Tired and Over Worked

BY ABBY DRYE Staff Writer

Many students say that there are too many classes in the school, and I agree. Eight classes a day, everyday, is a lot for a student to handle.

As an AP/Honors student, I know from experience that it becomes too much when five out of your eight classes assign homework due the next day.

“There is so much work to do, and not enough time to get it done efficiently,” said junior, Stephanie Wagner

This is also true for academic student at Lebanon High School.

“Teachers need to lighten up on homework and realize that they are not the only class that we have,” stated senior, Carlos Sepulveda.

Is the workload in some classes hindering students from doing their best? I sat down with Mr. Seyfert to get a teacher’s perspective on the issue.

“No, I think if the teacher knows their students, the workload should match the student’s capacity and be at a level that causes the student to be challenged, but not hinder success.

“Also, students should be comfortable talking to their teacher about workload, and each should be willing to make adjustments that allow for content to be covered and students to achieve success at their ability,” said Seyfert.

This is a good point, however, I disagree with it.

Some teachers’ ideas of a student’s capacity may be different from another.

I am not saying that students should not be challenged in classes. However, I do feel as if there should be fewer classes in the school day and teachers should be more forgiving.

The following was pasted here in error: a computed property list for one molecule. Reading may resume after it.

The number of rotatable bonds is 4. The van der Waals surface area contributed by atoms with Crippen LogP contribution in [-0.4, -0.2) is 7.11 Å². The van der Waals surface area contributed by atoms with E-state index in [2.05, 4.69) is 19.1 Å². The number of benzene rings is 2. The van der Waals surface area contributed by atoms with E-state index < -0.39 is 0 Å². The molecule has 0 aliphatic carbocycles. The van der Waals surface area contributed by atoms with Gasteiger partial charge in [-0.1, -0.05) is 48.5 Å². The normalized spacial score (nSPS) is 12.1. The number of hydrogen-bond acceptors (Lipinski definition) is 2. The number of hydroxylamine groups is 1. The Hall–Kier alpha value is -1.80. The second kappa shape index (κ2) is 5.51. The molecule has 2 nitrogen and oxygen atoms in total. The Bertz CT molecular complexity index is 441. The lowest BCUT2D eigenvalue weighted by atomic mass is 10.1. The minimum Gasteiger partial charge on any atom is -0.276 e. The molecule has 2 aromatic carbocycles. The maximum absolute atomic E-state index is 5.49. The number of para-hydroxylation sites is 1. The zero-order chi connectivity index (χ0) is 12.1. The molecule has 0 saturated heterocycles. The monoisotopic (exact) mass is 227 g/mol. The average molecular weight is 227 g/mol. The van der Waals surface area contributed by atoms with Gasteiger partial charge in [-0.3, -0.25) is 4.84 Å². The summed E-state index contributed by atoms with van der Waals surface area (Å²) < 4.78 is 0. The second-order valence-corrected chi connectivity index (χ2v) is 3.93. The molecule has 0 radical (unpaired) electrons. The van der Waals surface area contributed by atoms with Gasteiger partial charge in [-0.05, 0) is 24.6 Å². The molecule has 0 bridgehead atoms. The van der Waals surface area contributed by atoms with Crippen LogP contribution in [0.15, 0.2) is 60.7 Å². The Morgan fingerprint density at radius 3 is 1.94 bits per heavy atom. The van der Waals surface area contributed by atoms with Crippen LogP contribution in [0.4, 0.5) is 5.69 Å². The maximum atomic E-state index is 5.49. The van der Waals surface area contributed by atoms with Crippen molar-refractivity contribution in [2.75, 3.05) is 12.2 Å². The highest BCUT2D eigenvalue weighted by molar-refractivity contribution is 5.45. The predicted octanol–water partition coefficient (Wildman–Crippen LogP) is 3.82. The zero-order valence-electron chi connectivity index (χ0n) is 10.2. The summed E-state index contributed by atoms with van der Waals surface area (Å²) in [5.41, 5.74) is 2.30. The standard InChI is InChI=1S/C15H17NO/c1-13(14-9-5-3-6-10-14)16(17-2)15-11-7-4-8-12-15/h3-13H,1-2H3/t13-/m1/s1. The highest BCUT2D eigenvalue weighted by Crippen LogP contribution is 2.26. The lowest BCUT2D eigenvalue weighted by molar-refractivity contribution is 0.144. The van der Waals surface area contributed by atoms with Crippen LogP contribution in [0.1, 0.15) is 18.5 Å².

Perhaps, if there were fewer classes a day, students would be able to better handle a teacher’s workload. A change should be made to benefit both teachers and students.

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2 responses to “Tired and Over Worked

  1. The only other feasible option would probably be a block schedule, which would mean students would only have to worry about 4 classes at a time. I think that might help some students better manage their workloads because they’d only have 4 different subjects to remember information, assignments and due dates for at any one time (I know I liked it when I was in school. I would have hated having to juggle 8 at a time). However, that would also mean the classes would be twice as long and (in theory) each class would cover content twice as fast, which would essentially double the amount of work students would be responsible for from each class on a given day. Also, you’d miss twice as much if you were absent for a day, so there are trade-offs to any scheduling option.

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